Financial services sector worth £66bn
Open Europe, the pan-European Think Tank and campaign group with offices in London and Berlin, published a truly awesome paper this week highlighting the true costs to the UK economy as a whole of the financial services passport.
You can read the full report ‘How the UK’s financial services sector can continue thriving after Brexit‘ in PDF form.
Authored by Vicenzo Scarpetta & Stephen Booth, it looks at the risks/costs for the three core industries : Banking, Asset Management and Insurance. Brexit24 would like to highlight three key facts from this report :
Tax revenues £66bn
In 2014/5 [financial services] provided £66bn – 11% of overall tax revenue.
The report highlights also the sheer scale and value to the UK of the sector. A message that has been lost in recent years with banking scandals, bonus caps and the like. The report says :
The financial services sector is a significant source of revenue for the Government. In 2014/5, it provided £66bn – 11% of overall tax revenue. Significant chunk of this £30bn, came from employee’s national insurance and income tax contributions.
Brexit24 has noticed that many normal folk find it hard to get a grip what this sort of money looks like. Since the £350 million a week campaign bus message was so effective, the NHS England budget for the same period was £117.229 billion, so we’re talking about half of the annual English NHS budget!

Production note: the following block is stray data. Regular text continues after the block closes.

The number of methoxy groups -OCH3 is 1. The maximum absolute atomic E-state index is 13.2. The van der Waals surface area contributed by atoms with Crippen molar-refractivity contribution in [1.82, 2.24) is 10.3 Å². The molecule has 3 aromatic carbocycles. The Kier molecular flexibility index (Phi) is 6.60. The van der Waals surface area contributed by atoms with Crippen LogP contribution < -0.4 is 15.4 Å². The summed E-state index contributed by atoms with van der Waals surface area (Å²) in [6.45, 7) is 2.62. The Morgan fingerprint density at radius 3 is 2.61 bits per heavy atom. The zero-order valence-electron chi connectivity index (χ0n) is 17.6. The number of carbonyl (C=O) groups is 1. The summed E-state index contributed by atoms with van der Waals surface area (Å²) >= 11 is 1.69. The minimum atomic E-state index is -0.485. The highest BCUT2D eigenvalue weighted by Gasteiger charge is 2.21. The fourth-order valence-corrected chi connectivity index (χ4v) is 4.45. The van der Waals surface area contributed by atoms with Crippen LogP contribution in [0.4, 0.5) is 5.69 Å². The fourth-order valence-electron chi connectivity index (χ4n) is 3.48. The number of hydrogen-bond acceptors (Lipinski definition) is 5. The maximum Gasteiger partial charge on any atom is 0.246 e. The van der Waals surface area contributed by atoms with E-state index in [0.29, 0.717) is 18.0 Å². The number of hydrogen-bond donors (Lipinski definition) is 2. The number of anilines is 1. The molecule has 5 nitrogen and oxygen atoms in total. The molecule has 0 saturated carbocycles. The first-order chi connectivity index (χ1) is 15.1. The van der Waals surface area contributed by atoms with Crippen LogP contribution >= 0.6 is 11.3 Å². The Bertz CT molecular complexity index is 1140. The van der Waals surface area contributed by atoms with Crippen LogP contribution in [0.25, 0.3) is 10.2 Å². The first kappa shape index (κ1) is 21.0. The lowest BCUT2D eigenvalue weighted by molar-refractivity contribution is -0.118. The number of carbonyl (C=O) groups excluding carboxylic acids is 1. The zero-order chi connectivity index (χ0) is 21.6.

Employment 1.9 million
Even more fascinating, is the data on employment that the sector provides. The report says that up to 1.9 million people were employed by financial services and cites ONS data to prove that, quite differently from public perception, 66% of these positions were outside of London.
12.5% of all revenues would be at risk
Open Europe’s report cites data from ‘EU Scenarios and the UK Financial Centre‘ published by Oliver Wyman in 2014 :
The study estimates that, in 2015, about a quarter (£40-£50bn of a total of £200bn) of all revenues of the UK-based financial services sector came from ‘international and wholesale’ business related to the EU. The report also estimates that, even in worst case scenario … a maximum of £20bn (40% to 50%) of the EU-linked revenue would be at risk – that is, around 12.5% of overall revenue.
Well worth the read
Sometimes, documents from think tanks and the like can be a little heavy going, Brexit24 thoroughly recommends this one. It’s well written and clearly presented with lots of graphics. If you want to get a handle on the risks ahead for the UK economy , this one is essential reading. Well done, Gentlemen!